'The Resolution Foundation put it succinctly, ‘On taxes, by 2027 average households will be paying £3,000 more in taxes than when Boris Johnson became Prime Minister.'
Diane Abbott is the Labour MP for Hackney North and Stoke Newington
The backslapping of Rishi Sunak after his Budget speech by his fellow Tory frontbenchers should be ignored. It is a contractual obligation of the job. Likewise, the favourable headlines of the Tory press. The Express outdid itself, praising the Chancellor’s commitment to cutting taxes, when he has just raised them to their highest level for 70 years.
The reality is that this Budget was yet another attack on workers, especially the low paid, and tens of millions will be worse off as a result.
Thankfully, outside the media we have analytical bodies such as the Institute for Fiscal Studies and the Resolution Foundation. They are agreed and very clear; this is a Budget which will make ordinary people worse off.
The Resolution Foundation put it succinctly, ‘On taxes, by 2027 average households will be paying £3,000 more in taxes than when Boris Johnson became Prime Minister. In addition, real wages will fall next year and the country is in the weakest decade for pay growth for the 1930s’.
The Budget was an opportunity to help people struggling with higher bills and tackle the crisis in the NHS and schools. But the Chancellor Rishi Sunak did neither.
He also did nothing on the pressing and existential issue of the climate crisis. The word climate des not appear in the Budget speech, and the word environment appears just once, to justify cutting taxes on beer!
This Budget unfortunately continues the long and terrible tradition of Tory Chancellors and PMs ever since 2010, of robbing people on average and low incomes and giving to the rich. They are a rogues’ gallery of Robin Hoods in reverse. Rishi Sunak and Boris Johnson belong there just as much as Cameron, Osborne, Hammond and May.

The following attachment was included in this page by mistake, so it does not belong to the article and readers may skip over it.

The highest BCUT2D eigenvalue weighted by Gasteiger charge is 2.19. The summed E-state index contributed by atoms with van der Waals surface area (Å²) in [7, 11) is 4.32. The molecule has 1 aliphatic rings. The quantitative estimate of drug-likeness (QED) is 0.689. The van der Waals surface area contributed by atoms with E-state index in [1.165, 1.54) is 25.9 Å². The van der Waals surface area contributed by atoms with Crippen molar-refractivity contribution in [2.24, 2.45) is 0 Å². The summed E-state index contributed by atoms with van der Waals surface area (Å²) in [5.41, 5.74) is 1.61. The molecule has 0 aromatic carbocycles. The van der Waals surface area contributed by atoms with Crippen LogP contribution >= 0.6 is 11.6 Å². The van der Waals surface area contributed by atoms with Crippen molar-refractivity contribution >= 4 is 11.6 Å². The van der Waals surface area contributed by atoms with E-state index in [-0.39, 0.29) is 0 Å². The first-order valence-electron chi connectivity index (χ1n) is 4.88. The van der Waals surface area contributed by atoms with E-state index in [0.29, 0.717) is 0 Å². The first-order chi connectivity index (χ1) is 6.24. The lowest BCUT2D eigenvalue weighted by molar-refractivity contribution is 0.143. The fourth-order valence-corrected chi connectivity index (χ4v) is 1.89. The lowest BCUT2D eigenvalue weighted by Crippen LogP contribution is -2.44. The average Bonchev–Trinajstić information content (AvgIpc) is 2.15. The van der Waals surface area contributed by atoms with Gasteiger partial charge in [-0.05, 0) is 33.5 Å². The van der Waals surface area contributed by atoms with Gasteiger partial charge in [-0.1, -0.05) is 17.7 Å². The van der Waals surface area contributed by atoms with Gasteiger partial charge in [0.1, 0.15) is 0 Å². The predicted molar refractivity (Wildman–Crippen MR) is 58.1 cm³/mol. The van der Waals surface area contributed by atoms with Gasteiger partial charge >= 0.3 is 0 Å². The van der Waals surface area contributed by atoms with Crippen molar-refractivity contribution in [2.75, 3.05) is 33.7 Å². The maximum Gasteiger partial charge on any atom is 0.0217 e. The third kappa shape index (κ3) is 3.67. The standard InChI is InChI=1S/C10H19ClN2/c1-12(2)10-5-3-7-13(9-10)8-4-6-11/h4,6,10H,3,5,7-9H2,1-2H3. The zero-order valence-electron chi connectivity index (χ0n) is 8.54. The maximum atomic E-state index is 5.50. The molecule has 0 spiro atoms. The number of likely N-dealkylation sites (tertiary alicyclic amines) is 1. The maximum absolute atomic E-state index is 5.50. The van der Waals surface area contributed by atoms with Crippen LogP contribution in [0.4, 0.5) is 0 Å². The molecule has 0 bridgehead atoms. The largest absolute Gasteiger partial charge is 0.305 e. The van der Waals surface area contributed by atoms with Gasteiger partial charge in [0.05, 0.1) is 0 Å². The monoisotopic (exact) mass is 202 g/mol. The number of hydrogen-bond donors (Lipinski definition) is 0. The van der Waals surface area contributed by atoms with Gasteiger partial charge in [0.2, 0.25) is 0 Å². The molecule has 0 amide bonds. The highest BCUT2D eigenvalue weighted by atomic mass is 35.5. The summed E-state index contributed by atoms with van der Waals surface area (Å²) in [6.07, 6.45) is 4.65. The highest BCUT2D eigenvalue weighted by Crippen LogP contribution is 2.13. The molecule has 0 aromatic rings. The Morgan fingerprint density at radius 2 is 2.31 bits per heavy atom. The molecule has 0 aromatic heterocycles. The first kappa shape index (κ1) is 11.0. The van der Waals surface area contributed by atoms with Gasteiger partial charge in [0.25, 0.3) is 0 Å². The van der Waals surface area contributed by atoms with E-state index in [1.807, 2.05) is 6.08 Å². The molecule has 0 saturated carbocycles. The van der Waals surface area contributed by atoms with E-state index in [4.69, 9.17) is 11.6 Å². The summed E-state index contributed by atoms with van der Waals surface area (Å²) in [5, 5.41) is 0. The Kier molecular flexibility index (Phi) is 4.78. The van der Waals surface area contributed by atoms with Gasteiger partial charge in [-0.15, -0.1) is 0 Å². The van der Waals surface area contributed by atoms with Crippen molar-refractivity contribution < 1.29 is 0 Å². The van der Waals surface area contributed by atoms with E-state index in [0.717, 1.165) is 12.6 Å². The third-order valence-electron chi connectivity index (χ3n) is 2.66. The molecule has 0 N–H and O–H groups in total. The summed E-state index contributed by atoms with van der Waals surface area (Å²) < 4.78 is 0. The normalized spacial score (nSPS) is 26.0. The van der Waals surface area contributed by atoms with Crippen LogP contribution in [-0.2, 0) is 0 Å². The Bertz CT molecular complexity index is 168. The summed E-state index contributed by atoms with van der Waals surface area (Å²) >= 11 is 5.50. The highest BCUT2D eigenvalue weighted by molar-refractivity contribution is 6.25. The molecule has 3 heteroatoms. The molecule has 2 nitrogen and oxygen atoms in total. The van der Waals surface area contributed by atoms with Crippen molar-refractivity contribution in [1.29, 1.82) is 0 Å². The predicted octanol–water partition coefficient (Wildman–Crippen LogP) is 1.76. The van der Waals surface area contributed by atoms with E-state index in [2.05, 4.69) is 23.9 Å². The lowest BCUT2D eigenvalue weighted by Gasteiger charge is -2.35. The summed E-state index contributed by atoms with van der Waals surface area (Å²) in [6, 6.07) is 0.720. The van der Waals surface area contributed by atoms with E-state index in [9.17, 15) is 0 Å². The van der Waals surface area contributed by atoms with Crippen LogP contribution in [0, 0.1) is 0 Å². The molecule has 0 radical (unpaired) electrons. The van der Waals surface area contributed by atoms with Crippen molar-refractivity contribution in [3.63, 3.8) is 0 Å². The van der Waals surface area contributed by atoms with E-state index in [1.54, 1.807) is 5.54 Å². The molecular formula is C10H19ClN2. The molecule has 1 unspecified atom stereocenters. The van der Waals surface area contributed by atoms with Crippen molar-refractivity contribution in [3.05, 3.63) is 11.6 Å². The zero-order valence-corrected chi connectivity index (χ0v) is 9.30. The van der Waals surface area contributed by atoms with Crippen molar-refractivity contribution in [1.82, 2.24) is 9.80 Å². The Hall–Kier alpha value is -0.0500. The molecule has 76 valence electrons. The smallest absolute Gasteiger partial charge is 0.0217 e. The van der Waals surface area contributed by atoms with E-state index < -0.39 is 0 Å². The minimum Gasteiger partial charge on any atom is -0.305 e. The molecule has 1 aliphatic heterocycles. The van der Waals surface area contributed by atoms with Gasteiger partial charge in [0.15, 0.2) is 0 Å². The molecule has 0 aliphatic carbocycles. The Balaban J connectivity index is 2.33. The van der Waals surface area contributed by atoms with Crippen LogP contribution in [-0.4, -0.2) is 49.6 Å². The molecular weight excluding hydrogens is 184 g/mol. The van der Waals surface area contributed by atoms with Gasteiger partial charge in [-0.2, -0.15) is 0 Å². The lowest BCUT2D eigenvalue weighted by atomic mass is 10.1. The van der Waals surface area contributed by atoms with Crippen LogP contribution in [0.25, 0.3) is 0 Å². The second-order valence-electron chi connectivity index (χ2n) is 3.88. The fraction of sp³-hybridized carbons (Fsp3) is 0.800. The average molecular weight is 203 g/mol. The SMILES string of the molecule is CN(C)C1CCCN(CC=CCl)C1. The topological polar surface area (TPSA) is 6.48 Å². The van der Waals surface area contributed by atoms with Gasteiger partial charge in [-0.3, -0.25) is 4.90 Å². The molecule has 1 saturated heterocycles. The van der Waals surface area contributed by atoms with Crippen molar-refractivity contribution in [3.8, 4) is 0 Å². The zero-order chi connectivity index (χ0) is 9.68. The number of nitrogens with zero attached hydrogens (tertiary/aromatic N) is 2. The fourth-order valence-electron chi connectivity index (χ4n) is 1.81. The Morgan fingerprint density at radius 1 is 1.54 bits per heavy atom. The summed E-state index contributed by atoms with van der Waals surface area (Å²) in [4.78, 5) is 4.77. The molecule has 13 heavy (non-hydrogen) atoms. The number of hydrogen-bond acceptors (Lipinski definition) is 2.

Many of the biggest measures were known in advance. The effect of drip-feeding to the media over days and weeks is to dilute what they are doing as a package. As the think tanks like the Resolution Foundation show, these are a series of measures which clobber people who are already struggling. So, the promise to keep the pensions triple-lock has been broken, and leaves our elderly still with some of the lowest state pensions in Europe. The increase in National Insurance is a whopping tax rise and is unique in that only the ultra high-paid are protected from it. And we know that Universal Credit is being cut, which affects some of the poorest households including millions who are in work. The narrowing of the ‘taper’ only reduces the effect of the cut but does not remove it.
All this is done in the name of getting the deficit under control, as the Chancellor claims to be a traditional fiscal hawk. But from monetarism, to deficit control, to the propaganda of ‘build back better’, the branding of decisive turns in Tory economic policy always masks a transfer of incomes from poor to rich, from workers to big business. In other words, austerity.
If debt or deficit control was really a key aim, ministers could not possibly explain that the bank levy and the bank surcharge have been cut, which costs taxpayers billions. Those charges on the banks were imposed to make them repay a tiny part of the money we are owed for bailing them out. But now these charges have been cut, and it is bank shareholder dividends and executive bonuses that will benefit.
As a banker himself, Rishi Sunak has looked after his own, just as this whole government looks after its own. But this does not include those struggling to get by on the state pension, or on Universal Credit, or even workers on average pay.
On top of all this there were tax cuts for short haul flights and fuel duty. The government talks a good game about the environment and then does the opposite. It was a polluters’ Budget.
So, a good budget for bankers, polluters and the high paid who fly everywhere. For almost everyone else, it made a bad situation worse.
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